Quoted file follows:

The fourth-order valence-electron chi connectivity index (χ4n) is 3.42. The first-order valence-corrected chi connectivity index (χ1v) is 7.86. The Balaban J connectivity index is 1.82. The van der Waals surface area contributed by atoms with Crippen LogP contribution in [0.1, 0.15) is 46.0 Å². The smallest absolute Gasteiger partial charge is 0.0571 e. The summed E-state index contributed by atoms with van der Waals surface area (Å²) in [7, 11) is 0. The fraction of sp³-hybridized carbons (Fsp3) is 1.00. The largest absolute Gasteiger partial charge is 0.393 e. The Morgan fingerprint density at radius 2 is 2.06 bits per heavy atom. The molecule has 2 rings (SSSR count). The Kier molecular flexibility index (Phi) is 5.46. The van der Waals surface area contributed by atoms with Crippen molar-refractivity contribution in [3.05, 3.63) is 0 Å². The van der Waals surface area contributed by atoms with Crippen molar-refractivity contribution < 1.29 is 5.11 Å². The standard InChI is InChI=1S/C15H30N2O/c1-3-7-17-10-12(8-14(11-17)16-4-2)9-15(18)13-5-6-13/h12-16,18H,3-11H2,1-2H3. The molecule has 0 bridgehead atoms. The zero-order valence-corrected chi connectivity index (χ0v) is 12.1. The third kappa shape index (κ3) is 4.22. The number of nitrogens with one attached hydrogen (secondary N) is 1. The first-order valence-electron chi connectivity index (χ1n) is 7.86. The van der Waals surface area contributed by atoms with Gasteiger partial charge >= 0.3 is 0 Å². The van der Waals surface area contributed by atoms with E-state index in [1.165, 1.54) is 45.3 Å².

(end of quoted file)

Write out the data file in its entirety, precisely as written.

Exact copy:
The fourth-order valence-electron chi connectivity index (χ4n) is 3.42. The first-order valence-corrected chi connectivity index (χ1v) is 7.86. The Balaban J connectivity index is 1.82. The van der Waals surface area contributed by atoms with Crippen LogP contribution in [0.1, 0.15) is 46.0 Å². The smallest absolute Gasteiger partial charge is 0.0571 e. The summed E-state index contributed by atoms with van der Waals surface area (Å²) in [7, 11) is 0. The fraction of sp³-hybridized carbons (Fsp3) is 1.00. The largest absolute Gasteiger partial charge is 0.393 e. The Morgan fingerprint density at radius 2 is 2.06 bits per heavy atom. The molecule has 2 rings (SSSR count). The Kier molecular flexibility index (Phi) is 5.46. The van der Waals surface area contributed by atoms with Crippen molar-refractivity contribution in [3.05, 3.63) is 0 Å². The van der Waals surface area contributed by atoms with Crippen molar-refractivity contribution < 1.29 is 5.11 Å². The standard InChI is InChI=1S/C15H30N2O/c1-3-7-17-10-12(8-14(11-17)16-4-2)9-15(18)13-5-6-13/h12-16,18H,3-11H2,1-2H3. The molecule has 0 bridgehead atoms. The zero-order valence-corrected chi connectivity index (χ0v) is 12.1. The third kappa shape index (κ3) is 4.22. The number of nitrogens with one attached hydrogen (secondary N) is 1. The first-order valence-electron chi connectivity index (χ1n) is 7.86. The van der Waals surface area contributed by atoms with Gasteiger partial charge >= 0.3 is 0 Å². The van der Waals surface area contributed by atoms with E-state index in [1.165, 1.54) is 45.3 Å².